The airport authority said it took the action after Air Canada Flight 143 departing from St. John’s to Ottawa was notified about a possible bomb on board at about 6:50 p.m. as the aircraft was pulling back from the gate.
The Embraer 190 jet carrying 82 passengers and four crew was brought back to the gate and all passengers departed safely.
Royal Newfoundland Constabulary spokesman Steve Curnew told reporters early Friday that the flight was about to leave when a note identified as a possible bomb threat was found in one of the plane’s washrooms.
He could not offer much detail about the note, saying it’s now part of physical evidence, but said three women who had used the washroom were questioned by police and released.
All three are residents of St. John’s, Curnew said.
"The flight never moved. It was immediately evacuated.”
The Royal Newfoundland Constabulary’s explosives disposal unit and an RCMP bomb detecting dog were brought in to assist.
“A thorough search of the plane was conducted with nothing suspicious being identified on board," Curnew said.
There was mild applause from passengers when it was announced they could clear security for a Porter flight and check in for a WestJet flight. The announcement came just after 11:30 p.m. local time, almost five hours after the airport was notified of the threat.
The authority said the closure impacted a total of 13 arriving flights, including three aircraft that had already arrived but were held at a secure area of the airfield.
Spokeswoman Sara Norris said she didn't know how many people had been evacuated from the departure lounge.
During the wait, the cafeteria and bar on the airport's main floor were filled, along with seating areas, as delayed passengers waited for updates.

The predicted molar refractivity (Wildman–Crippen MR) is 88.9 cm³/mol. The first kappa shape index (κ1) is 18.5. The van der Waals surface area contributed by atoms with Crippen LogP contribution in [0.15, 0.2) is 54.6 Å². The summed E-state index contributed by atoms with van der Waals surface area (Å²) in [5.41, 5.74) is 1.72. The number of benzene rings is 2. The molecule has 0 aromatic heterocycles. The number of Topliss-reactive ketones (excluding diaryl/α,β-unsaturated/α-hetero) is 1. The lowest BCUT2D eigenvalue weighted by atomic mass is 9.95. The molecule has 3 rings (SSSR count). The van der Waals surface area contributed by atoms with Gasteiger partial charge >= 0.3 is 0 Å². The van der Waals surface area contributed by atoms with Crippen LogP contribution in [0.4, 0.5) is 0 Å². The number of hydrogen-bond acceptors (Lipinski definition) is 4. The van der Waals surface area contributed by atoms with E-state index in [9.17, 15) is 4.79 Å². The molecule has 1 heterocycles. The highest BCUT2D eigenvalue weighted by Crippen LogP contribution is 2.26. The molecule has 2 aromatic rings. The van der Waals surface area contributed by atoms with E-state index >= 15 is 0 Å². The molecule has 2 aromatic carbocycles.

Jeremiah McCarthy of St. John's was to head to Dublin on a WestJet flight for his brother's wedding but the plane had been sent back to Halifax after the airport was shut down.
"It's frustrating," he said. "It's the waiting around."
McCarthy said the bright side is that his brother isn't getting married until July 1.
"We still have a few days," he said.
Soon after he spoke, a woman's voice on the public address system said the incident was still under investigation and normal airport operations had not been authorized.
"This has been a very long afternoon for all of us," she said just after 11 p.m. local time. "We do appreciate your understanding."
The airport authority said it called in its emergency response team, along with the RCMP, Royal Newfoundland Constabulary, St. John’s fire department and the region's health authority.
Tao Chen of St. John's had been waiting to pick up his wife and 18-month-old son for more than four hours when operations at the airport resumed.
They had arrived just before 7:30 p.m. local time on an Air Canada flight from Toronto after taking a week's vacation, he said.
"They had water but not much food," he said of how passengers were kept on the tarmac while the bomb threat shut down traffic.
His wife was able to get some milk for their young son, he added.
Jennifer Tough of Edinburgh, Scotland, sat charging her phone in a wall socket and reading on her iPad. The digital marketing professional had been visiting family in St. John's and had hoped to head home Thursday.
Passengers had not been told of any bomb threat, she said, just that their plane had not arrived.
"I wish we knew more. I wish there was more communication."
Tough said the thought of a bomb threat was unsettling and she was glad officials were being cautious.
"I'd like to get home, and I'd like to get home safely."